Sam Rockwell is both powerful and violent but there is no underlying dream of a man who thinks that loveís demands must be met. He has no charm, no style, no appeal, really. He gives us the common man without even a hint of the uncommon. I could see no reason for Stella to be compelled to be with him. I could find no reason for Blanche to defy him and no safe haven for his child left alone with him. Rockwellís Stanley will undoubtedly batter the baby to death one day.
Mitch, Stanleyís friend and Blancheís part-time suitor, is played without pity by Daniel Stewart Sherman. A native New Orleans man, Mitch in this show is not so much a moral man defeated by lies as a vulgar man whose baser nature is set off by truths. Mitch is a man who admires truth, asks for it, but here he is a man who cannot bear the message or the messenger or the subject of his conjecture. We feel no sympathy for him at all as he plunges from mistake to mistake.
Michael Bradley Cohen does all right as the young collector who is almost seduced by a drunken, distraught Blanche and he might have pulled of his scene if Blanche had been even the slightest bit seductive. Jennifer Engstrom is a fine Eunice. Kirby Ward is wasted as the doctor who cannot speak above a hush and is a vaguely drawn figure on this stage.
The stage is open on three sides and the audience is ranged upstage and in its traditional position. I recommend that you ask for a stage seat, stage left only if you want to see the play as the sightlines for both the normal audience and the stage right seats come complete with blocked viewing. This show requires many things and the play cannot be done without them and the set designed by Collette Pollard is an interesting, if cluttered, one for the Nikos Stage and it makes it hard to see the play (my seat - SC6 - was almost perfect, but not many others, apparently, were).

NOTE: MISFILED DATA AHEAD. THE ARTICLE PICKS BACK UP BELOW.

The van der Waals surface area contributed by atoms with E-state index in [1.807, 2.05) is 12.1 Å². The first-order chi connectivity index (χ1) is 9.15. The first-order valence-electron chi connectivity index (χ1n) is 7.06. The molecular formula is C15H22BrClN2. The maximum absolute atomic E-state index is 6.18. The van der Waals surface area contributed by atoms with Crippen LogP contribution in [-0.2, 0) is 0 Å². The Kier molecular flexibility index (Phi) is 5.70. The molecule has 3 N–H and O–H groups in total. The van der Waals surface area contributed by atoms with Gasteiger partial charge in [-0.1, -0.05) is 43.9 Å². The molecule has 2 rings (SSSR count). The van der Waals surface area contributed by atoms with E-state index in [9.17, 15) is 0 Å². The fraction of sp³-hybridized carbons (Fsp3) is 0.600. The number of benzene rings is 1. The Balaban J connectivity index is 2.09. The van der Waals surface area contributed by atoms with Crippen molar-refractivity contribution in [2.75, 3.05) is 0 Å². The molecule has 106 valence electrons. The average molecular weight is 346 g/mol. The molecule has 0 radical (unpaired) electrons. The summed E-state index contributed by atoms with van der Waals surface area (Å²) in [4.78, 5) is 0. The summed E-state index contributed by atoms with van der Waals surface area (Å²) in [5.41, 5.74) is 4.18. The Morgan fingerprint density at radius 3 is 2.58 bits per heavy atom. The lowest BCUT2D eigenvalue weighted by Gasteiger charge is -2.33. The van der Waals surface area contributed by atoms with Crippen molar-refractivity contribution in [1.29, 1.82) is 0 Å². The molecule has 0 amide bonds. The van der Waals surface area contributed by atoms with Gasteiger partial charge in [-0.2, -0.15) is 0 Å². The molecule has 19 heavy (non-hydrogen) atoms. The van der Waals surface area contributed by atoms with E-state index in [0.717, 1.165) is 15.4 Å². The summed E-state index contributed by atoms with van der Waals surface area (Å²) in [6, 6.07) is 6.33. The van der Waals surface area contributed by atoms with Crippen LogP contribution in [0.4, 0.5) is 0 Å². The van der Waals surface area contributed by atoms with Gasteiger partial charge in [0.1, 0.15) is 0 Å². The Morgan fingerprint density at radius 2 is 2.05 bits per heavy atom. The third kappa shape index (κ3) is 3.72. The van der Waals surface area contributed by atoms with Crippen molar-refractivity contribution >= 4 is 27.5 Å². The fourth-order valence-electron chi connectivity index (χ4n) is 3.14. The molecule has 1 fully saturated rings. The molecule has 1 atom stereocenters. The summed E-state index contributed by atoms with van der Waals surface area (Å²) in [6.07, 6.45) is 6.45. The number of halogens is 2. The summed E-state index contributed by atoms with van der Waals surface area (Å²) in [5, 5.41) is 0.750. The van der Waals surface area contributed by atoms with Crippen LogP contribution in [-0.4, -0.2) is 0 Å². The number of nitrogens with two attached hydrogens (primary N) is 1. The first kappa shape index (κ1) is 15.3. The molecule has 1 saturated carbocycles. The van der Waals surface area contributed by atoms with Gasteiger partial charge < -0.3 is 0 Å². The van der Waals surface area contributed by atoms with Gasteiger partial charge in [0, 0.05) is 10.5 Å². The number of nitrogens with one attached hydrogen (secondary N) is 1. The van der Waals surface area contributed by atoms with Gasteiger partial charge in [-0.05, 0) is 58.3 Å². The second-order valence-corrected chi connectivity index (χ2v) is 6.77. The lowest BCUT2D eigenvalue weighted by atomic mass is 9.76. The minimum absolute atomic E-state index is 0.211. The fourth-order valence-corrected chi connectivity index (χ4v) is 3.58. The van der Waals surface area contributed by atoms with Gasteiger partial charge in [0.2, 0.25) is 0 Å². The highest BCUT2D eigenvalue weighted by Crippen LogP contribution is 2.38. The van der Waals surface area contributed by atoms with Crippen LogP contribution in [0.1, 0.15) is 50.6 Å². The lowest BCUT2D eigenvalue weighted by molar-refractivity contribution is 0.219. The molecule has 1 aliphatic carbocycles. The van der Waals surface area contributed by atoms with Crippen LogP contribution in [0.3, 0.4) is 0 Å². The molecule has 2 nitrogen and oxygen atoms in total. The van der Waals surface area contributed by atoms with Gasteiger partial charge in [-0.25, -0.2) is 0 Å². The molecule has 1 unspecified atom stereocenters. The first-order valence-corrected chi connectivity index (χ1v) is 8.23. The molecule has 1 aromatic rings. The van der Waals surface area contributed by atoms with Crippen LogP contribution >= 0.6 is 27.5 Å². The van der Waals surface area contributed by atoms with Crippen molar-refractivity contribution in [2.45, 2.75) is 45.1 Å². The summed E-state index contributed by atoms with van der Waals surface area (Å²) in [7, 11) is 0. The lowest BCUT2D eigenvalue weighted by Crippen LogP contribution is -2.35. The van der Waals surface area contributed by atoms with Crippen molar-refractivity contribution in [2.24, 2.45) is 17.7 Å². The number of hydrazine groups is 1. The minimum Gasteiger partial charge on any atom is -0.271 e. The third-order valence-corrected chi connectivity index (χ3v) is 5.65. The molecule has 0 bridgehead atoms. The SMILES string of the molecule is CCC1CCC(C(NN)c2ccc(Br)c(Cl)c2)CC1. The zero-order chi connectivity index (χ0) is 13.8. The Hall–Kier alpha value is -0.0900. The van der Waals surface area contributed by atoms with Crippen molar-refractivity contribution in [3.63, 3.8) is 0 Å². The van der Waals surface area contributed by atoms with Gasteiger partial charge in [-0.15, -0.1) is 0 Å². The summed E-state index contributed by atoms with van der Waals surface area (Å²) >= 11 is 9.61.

It is a hard set to light and Heather Gilbert does a remarkably good job considering the obstacles. Still playing an entire scene with a single candle robs the audience of reactions and nuances that are so important in this Williams play in which madness grows slowly and steadily and you want to see the transitions. Janice Pytelís costumes are perfect for the characters and for the year of 1947, but somehow they donít always work. I think some makeup on Blanche would have been appropriate, but Hecht remained blank-faced most of the time.
It is a tribute to the playwright that with so much working against the success of this production, one where good talent seems to have been squandered on directorís concept, that the famous final scene in which Blanche DuBois lives up to her name and is escorted away by a kind stranger is a moving, almost riveting, one. Itís a long wait for something that touches the heart but worthwhile when it happens. You just have to provide the fortitude to experience one wrong decision after another for that two-hankie payoff.
A Streetcar Named Desire plays at the Nikos Stage of the Williamstown Theatre Festival at the Ď62 Center for Theatre and Dance at Williams College in Williamstown, MA through July 3. For information and tickets contact the box office at 413-597-3400 or on line at www.wtfestival.org.